Seattle’s city council is as undeterred by constitutional and statutory language as it is by social science.

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SEATTLE — In this city, which is a petri dish of progressivism, a prevailing theory is that when you raise the price of something, people will buy less of it, except when they do not. Another, and related, theory is that constitutional and statutory texts should be construed in the spirit of Friedrich Nietzsche: There are no facts, only interpretations.

The city council has voted to impose a tax, effective next year, on sugary soft drinks, raising the price of a 2-liter bottle of soda about $1.18. Presented as a public-health measure to combat obesity, the tax is projected to generate about $15 million a year, although the aspiration of sin taxes (e.g., Seattle’s taxes on guns and ammunition) should be zero revenues because chastened consumers will mend their benighted ways. Still, proponents of the tax are confident that it will make people behave better by consuming less of the disapproved drinks.

Three years ago, the city council, adhering to another current tenet of progressivism, voted — unanimously, of course — to increase the city’s minimum wage incrementally from $9.47 to $15 an hour. The council rejected the contention that when the price of entry-level labor increases, employers buy less of it. The city commissioned a study from six University of Washington economists ranging from left to right, presumably expecting their findings to be congruent with other studies purporting to show that the demand for such labor, unlike the demand for sugary sodas, is price-inelastic. (And unlike in Denmark, where the minimum wage increases 40 percent when a worker turns 18, and the employment of young workers declines one-third.)

The University of Washington study, however, published as a working paper by the National Bureau of Economic Research, concluded that the costs to low-wage Seattle workers have been three times larger than the benefits. Using a richer trove of data and more sophisticated statistical methods than have been available for other studies of minimum wages, the report concluded that Seattle’s still-advancing increase has cost more than 5,000 jobs, and that workers whose wages were increased to comply with the new minimum lost an average of $125 a month as employers reduced their hours. Although total employment in the restaurant industry, which hires a substantial portion of minimum wage workers, did not decline, employers replaced less skilled, low productivity workers with others able to produce higher-value work products. As one of the study’s authors said, “Basically, what we’re doing is we’re removing the bottom rung of the ladder.”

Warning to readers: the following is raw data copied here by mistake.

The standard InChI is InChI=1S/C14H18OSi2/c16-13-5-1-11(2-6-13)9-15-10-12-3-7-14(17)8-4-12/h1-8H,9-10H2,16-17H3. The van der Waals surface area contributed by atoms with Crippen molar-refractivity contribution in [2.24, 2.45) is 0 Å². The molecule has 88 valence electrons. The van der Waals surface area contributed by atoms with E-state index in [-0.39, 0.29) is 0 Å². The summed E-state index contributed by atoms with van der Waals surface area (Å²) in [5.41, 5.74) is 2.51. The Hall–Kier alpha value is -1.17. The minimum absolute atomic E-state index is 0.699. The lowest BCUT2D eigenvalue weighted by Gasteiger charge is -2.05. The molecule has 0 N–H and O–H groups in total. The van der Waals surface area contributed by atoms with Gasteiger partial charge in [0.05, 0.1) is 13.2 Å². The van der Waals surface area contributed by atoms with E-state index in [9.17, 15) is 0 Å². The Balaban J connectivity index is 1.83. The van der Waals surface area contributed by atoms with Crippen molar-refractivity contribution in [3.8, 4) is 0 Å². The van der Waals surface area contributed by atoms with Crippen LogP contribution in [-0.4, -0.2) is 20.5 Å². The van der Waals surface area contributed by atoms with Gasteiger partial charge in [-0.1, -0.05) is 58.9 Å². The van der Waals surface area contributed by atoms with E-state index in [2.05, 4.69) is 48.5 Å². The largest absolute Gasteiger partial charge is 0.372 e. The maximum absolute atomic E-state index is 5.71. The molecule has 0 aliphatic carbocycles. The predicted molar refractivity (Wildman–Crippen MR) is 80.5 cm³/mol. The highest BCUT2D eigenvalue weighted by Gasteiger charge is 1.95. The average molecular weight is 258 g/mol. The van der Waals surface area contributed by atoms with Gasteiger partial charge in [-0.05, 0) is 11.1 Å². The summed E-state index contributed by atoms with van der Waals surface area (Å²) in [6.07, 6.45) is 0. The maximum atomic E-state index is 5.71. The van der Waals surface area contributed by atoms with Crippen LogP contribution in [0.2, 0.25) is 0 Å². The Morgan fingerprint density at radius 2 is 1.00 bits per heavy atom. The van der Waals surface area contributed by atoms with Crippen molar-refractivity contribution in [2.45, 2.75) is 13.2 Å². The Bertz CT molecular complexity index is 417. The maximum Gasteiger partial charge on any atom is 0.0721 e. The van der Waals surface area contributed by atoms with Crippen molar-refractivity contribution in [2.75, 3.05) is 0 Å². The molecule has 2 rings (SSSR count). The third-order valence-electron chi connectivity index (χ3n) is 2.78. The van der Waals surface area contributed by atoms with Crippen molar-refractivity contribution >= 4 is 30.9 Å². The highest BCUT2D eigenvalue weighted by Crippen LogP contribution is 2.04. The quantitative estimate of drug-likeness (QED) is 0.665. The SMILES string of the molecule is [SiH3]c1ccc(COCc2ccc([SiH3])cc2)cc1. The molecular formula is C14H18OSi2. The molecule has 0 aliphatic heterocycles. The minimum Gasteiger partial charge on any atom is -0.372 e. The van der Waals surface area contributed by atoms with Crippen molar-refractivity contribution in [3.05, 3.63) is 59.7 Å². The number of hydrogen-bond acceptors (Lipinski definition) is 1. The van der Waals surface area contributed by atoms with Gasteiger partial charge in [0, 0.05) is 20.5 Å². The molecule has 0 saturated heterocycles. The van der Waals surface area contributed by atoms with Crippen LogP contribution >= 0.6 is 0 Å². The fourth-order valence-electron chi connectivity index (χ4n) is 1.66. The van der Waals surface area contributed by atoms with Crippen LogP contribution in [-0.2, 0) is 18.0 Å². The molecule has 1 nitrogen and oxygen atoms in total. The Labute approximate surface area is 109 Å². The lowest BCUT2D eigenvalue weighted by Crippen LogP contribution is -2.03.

The city responded by seeking alternative facts. Forewarned about the six economists’ conclusions, it sought more congenial findings from some economists at the University of California, Berkeley, who are known for research that supports the agenda of the national “Fight for $15” movement. The Berkeley economists were so prompt that their findings were publicized before the University of Washington economists’ report was released.

Seattle’s city council is as undeterred by constitutional and statutory language as it is by social science. In July, it enacted — unanimously, of course — a city income tax, setting the tax rate on incomes below $250,000 at 0 and a 2.25 percent rate on individuals’ incomes above $250,000 and on household incomes above $500,000. Washington, which has no state income tax, has a law that says: “A county, city or city-county shall not levy a tax on net income.” The city council, which overestimates its cleverness, claims it is taxing “total income” as defined on IRS 1040 forms. But that is net income, after deductions and exclusions. Furthermore, the state’s constitution has this “uniformity clause”: “All taxes shall be uniform upon the same class of property.” Twice the state Supreme Court has held that a graduated income tax is unconstitutional.

A suit challenging the city council’s tax notes that cities, as creatures of the state, have only such taxing authority as is expressly granted by the state Legislature. And the tax is explicitly designed to “test the constitutionality of a progressive income tax,” on which Washington’s Supreme Court has repeatedly ruled. The city council must hope that the state’s Supreme Court, which is very liberal, can be persuaded, in a third consideration of unchanging language, to say that constitutional and statutory facts can be made to disappear in a mist of interpretations.

In 2010, advocates of a progressive income tax submitted this for a referendum. It lost almost 2-to-1 (64-36). It lost even in King County, home of Seattle and its Nietzschean city council.